"Glowing inside the compact fluorescent lamp is a toxic substance, so poisonous that its direct ingestion can result in death. Mercury, the liquid silver metal that can be seen most commonly in thermometers, has made its way into at least 401 million sockets in homes across India. According to a September 2011 study by Toxics Link, an NGO that works on hazardous waste and products, the mercury content in fluorescent lamps in India varies between 2.27 mg (the size of the tip of a ballpoint pen), and 62.56 mg (about two grains of rice). Putting this in perspective with Nityanand Jayaramanâ€™s article â€˜One-gram mercury can kill a 25-acre lakeâ€™ published in Tehelka (July 31, 2010, Issue 30 Volume 7), means that an undocumented seepage of mercury from compact fluorescent lamps (CFLs) could spell doom.
CFL Usage The estimated electricity consumption in India increased from 43,724 GWh during 1970-71 to 7,72,603 GWh during 2011-12 (Energy statistics, 2013 â€“ report of the Central Statistics Office). And, since lighting consumes 18 per cent of the power generated, as estimated by the Electric Lamp and Component Manufacturerâ€™s Association (ELCOMA, an associati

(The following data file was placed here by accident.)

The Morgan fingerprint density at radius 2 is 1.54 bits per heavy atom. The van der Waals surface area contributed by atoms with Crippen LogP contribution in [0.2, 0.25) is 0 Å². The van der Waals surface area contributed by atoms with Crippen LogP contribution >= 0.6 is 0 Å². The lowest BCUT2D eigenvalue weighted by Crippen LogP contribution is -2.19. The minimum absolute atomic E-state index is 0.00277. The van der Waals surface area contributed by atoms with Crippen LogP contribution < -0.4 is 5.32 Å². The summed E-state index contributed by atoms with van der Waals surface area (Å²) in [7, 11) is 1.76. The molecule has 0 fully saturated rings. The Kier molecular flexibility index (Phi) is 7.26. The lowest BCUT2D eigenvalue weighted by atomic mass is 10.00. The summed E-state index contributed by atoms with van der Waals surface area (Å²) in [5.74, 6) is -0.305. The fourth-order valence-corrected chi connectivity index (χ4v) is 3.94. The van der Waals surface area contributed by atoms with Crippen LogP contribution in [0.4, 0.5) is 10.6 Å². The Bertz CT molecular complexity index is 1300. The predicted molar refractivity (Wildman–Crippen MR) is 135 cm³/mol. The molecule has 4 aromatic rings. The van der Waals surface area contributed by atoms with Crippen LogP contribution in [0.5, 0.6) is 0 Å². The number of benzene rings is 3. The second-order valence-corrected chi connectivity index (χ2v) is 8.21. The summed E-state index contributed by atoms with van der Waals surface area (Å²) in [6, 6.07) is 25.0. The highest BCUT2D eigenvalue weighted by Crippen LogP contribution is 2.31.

Though CFLs consume a fifth of the energy required by incandescent lamps, they contain highly toxic mercury. The absence of fixed standards for mercury content and the lack of disposal norms, even a decade after CFLs were introduced in India, mean there are huge quantities of mercury lying in our waste, seeping into our atmosphere and entering our food chain.